Not everything that happened in 2016 around Capitol Hill was part of a decade-plus development cycle. Though many of the smaller project were anything but small. Demolition at Broadway and Madison cleared the way for a much-anticipated 16-story Whole Foods mixed-use apartment building… more Broadway demolition at Denny revealed, once again, the neighborhood’s auto row past… tearing things down was also at the core of an ongoing issue that flared in 2016 with houses slated for redevelopment drawing squatters and drug use… not a landmark, the old mortuary that became 11th Ave’s Hugo House was torn down as construction began on the new six-story mixed-use building the literary nonprofit will return to inside a 10,000-square-foot center including six classrooms, offices, two performance spaces, and space for writers… 2016 was mostly free of some of the more traumatic real estate deals and demolitions of the past though a few favorites did, indeed, get gobbled up… some NIMBYs roared… some NIMBYs were defeated… the Odd Fellows building was put up for sale — or trade… the Colman building was lined up for “re-tenanting”… a new wave of seismic overhauls began thanks to an expanded list of risky buildings from City Hall… some of the Hill’s oldest buildings saw their ancient sewer connections break … we found out what the Piecora’s building will — eventually — look like… plans for a Harvard Ave hotel were hatched… a seven-story development with a rooftop restaurant and “marketplace” planned for Melrose/Pine moved forward… also, progressing, plans for Seattle’s first Passive House-certified, net-zero energy, mixed-use development at 13th and Pike… area schools also used 2016 to gear up for projects ahead as Seattle U readied plans for a 12th and Madison development including a 10-story dorm and Seattle Academy prepared plans for a new $48 million middle school at 13th and E Union…. and the Excelsior, the eight story, 203-unit, 180 parking space, preservation incentive boosted (but not landmarks worthy) development, that rebuilt and rose above the block of Pine at Melrose where the original Bauhaus stood, opened for new commercial tenants and residents as Capitol Hill’s newest “luxury community.”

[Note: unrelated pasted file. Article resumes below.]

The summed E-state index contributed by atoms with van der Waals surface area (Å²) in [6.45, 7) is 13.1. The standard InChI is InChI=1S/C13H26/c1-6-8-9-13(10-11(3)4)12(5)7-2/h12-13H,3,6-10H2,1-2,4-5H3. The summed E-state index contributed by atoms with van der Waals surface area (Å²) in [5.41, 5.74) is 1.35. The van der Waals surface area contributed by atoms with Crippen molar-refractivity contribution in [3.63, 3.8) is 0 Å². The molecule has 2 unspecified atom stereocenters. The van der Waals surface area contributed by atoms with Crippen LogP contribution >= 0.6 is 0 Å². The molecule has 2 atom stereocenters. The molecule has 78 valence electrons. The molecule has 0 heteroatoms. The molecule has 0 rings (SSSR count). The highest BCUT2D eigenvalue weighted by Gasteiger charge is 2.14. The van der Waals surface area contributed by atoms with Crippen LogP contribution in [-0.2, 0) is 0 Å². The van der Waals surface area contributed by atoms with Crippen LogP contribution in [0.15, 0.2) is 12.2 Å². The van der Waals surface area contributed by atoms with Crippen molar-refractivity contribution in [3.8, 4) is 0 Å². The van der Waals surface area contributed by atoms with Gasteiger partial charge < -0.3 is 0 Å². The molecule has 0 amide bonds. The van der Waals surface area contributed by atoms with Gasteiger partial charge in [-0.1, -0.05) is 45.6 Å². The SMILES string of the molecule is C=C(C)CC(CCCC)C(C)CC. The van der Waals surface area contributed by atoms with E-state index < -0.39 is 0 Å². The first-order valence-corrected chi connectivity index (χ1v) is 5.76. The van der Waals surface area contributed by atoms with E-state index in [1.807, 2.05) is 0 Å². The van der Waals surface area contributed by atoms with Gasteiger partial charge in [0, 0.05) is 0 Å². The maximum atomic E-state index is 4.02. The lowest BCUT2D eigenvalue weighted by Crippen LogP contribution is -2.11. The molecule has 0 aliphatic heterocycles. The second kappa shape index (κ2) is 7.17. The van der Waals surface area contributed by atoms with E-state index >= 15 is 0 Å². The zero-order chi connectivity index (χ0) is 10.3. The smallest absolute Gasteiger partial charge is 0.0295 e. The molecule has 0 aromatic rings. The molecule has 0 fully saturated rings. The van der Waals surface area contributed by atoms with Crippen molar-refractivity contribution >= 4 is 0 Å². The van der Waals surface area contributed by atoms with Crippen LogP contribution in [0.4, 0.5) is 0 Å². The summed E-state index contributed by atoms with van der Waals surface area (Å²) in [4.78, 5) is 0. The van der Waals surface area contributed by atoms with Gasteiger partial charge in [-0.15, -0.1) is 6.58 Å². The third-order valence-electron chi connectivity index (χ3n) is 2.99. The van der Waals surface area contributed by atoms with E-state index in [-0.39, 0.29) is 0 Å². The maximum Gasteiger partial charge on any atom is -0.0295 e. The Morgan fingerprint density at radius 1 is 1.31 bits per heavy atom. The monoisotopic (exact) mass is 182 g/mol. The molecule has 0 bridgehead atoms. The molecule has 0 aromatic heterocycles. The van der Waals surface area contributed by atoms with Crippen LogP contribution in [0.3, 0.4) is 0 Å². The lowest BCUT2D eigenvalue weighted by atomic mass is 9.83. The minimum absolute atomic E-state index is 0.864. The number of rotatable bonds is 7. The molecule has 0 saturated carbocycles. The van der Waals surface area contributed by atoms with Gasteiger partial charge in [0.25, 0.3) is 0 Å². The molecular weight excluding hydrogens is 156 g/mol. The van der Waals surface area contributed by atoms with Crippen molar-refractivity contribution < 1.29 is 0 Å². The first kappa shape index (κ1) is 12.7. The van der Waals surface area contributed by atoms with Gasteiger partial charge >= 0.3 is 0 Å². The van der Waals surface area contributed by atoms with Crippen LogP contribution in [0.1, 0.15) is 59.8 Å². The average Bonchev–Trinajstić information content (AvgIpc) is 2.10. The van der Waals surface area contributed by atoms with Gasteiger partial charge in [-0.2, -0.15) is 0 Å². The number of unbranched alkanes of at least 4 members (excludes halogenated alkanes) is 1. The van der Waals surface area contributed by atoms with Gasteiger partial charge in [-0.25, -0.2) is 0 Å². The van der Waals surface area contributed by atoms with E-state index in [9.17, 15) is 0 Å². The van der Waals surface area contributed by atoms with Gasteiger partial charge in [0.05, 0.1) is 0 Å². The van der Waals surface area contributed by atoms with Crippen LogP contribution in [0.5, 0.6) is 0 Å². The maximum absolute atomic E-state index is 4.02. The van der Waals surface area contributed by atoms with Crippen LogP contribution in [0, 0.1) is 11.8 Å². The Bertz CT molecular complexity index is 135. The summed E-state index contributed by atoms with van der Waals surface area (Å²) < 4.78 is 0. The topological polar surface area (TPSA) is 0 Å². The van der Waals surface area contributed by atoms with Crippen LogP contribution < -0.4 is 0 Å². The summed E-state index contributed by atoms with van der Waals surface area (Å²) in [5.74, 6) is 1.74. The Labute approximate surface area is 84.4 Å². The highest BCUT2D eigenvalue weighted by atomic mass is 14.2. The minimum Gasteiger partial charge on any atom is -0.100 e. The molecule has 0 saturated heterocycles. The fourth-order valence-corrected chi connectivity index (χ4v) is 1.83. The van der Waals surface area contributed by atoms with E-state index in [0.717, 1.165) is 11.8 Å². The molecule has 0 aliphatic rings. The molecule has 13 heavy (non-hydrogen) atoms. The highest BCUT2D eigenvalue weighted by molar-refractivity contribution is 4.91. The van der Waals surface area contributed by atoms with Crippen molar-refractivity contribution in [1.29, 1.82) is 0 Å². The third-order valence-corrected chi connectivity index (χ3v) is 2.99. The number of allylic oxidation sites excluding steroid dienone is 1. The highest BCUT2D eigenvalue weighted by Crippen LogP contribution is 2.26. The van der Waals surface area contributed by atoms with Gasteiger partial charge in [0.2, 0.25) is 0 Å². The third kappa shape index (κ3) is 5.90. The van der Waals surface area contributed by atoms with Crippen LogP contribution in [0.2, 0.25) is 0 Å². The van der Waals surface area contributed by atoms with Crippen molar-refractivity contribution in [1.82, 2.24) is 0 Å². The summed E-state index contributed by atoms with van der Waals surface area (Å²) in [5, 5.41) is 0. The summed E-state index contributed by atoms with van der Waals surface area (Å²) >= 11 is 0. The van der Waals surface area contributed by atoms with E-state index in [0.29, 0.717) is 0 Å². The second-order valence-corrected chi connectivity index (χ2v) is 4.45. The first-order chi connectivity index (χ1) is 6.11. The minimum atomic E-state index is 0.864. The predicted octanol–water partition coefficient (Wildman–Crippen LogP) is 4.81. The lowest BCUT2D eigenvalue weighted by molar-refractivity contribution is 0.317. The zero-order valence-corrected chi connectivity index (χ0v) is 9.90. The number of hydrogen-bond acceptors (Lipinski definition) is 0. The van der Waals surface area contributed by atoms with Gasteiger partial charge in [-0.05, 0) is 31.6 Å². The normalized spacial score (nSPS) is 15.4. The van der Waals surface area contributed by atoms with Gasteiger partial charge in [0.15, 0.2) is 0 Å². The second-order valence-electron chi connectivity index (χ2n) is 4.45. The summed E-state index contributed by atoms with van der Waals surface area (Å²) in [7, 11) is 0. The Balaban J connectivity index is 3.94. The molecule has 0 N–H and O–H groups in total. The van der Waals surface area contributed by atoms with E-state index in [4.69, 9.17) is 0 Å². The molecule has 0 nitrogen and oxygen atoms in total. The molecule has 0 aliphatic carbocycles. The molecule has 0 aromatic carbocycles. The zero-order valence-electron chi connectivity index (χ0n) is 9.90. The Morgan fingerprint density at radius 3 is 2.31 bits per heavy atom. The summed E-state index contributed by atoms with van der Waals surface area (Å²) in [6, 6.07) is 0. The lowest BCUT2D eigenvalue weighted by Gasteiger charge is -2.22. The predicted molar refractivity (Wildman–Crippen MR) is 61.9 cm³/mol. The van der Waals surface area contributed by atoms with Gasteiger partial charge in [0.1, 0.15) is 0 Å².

KELLY SPRINGFIELD — REI — VALUE VILLAGE — OFFICES
Speaking of preservation incentive boosts, the long and winding plan to redevelop 11th Ave’s old auto row building once home to Capitol Hill’s Value Village — and long ago REI and longer ago the Kelly Springfield Motor Truck Company — advanced to a landmark-protected, honed-down office and commercial development set to finally dig in sometime in the new year.
SEATTLE ASIAN ART MUSEM
While 2016 lacked some of the classic “neighbors vs. development” battles of the past on big, mixed-use projects on Capitol Hill, much slow-or-no-growth energy was spent on a plan to overhaul and expand Volunteer Park’s 83-year-old Seattle Asian Art Museum. The planned fall 2017 project would expand the Asian Art Museum 3,600 square feet into the park from the east side of the 1933 historic building to make room for more display space to represent South Asia and India as well as fix infrastructure issues including a climate control system and seismic upgrades, and make the museum ADA accessible.
It only seemed like the entirety of the rest of the area’s slow-or-no-growth energy was deployed in Madison Valley. 2016 was a contentious year for development in the neighborhood as CHS broke news that the longtime owners of the much loved City People’s garden center were selling the land and had plans to close by the end of the year to make way for a new development on the site. Even the inclusion of the PCC grocery chain at the center of the plan couldn’t placate neighbors concerned with the scale of the project. The development was dealt a series of setbacks through its first steps in the review process. 2016 ended with City People’s announcing the delayed project will allow it to stay in business in Madison Valley through 2017.
AFRICATOWN, CAPITOL HILL HOUSING, AND PAUL ALLEN
Just as some of the more classically contentious development in Central Seattle played out off Capitol Hill, some of its most hopeful — and challenging — also took place away from Broadway and Pike/Pine. In the Central District in 2016, a framework was created that many will watch for its potential to create “inclusive development” in neighborhoods across the city. Capitol Hill Housing’s Liberty Bank Building and its memorandum of understanding with Africatown, The Black Community Impact Alliance, and Centerstone lays out eight agreements between the organizations including what could amount to a massive milestone in strengthening the black community around 23rd and Union — ownership of the building. The six-story 24th and Union project is slated to be home to 115 studio, one-bedroom and two bedroom affordable apartments and four commercial spaces and the design of the building will incorporate African-American inspired art as well as incorporate salvaged bricks from the old Liberty Bank, the region’s first black-owned bank. A similar framework could also shape the block-long Midtown Center across the street that ended 2016 with preparations for a much-anticipated redevelopment. Meanwhile, at 23rd and Jackson, Paul Allen’s Vulcan spent 2016 moving into the neighborhood. We can watch in 2017 to see if, too, will be part of the ripple of inclusive development passing across the Central District.